(Sesamum indicum) In spite of the specific name, this is an African plant, though it was taken to India at an early date. From there it spread to China (Brouk), and, in times of slavery, to Brazil. Sesame oil is known as benne in West Africa, teel (til) or gingili in India, and sim-sim in East Africa. A confection of sesame and honey has always been popular in China, and in America "bene" candy is traditional (G B Foster). The seed, soaked in sparrow's eggs, and cooked in milk, was used for centuries as an aphrodisiac. Sesame oil was a cosmetic, it was mixed with vinegar as an ointment for the forehead, "to strengthen the brain"!, and, blended with crow's gall, as an embrocation for impotence (Lehner & Lehner).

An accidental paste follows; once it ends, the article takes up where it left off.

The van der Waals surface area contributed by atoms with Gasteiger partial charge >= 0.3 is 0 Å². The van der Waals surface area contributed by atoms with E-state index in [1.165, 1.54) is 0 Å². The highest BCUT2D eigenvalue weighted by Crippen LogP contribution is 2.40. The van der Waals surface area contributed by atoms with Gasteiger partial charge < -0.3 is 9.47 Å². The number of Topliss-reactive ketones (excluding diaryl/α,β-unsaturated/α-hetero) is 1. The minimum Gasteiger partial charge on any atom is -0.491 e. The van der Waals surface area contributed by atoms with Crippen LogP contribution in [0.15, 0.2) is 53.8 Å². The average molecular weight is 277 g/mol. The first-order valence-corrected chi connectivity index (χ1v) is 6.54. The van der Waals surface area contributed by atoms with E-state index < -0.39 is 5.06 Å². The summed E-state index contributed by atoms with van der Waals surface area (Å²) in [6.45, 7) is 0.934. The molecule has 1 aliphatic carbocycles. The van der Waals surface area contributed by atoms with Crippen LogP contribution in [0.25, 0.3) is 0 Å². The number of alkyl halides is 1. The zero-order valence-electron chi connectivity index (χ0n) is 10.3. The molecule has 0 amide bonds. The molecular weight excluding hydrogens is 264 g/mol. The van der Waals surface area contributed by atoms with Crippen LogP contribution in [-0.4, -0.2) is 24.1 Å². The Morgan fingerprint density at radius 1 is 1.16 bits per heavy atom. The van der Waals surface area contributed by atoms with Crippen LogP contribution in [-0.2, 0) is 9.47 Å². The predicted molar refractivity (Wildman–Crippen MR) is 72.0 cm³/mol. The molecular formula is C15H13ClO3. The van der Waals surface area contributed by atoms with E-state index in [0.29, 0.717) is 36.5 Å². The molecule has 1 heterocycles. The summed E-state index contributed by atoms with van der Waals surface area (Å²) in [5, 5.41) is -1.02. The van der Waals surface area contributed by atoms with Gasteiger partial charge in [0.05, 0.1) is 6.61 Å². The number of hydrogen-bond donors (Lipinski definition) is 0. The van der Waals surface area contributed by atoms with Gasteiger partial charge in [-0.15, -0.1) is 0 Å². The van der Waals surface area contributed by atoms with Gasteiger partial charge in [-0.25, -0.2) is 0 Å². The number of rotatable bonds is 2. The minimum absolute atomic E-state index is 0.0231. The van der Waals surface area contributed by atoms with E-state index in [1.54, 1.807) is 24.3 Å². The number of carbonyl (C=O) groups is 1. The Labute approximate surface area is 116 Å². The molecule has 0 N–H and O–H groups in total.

A correspondent of Folk-lore. vol 65; 1954 p 51-2 says that in the Bahamas, if someone has to travel along dark roads at night, Benne (sesame) seeds should be carried. Sooner or later a spirit will try to catch the traveller, and then he should drop a few (actually more than ten) of the seeds in order to be quite safe, for the spirit has to stop and count them. As no spirit can say ten, it would have to start all over again when it had reached nine ... and so on.
Sesamum indicum > SESAME
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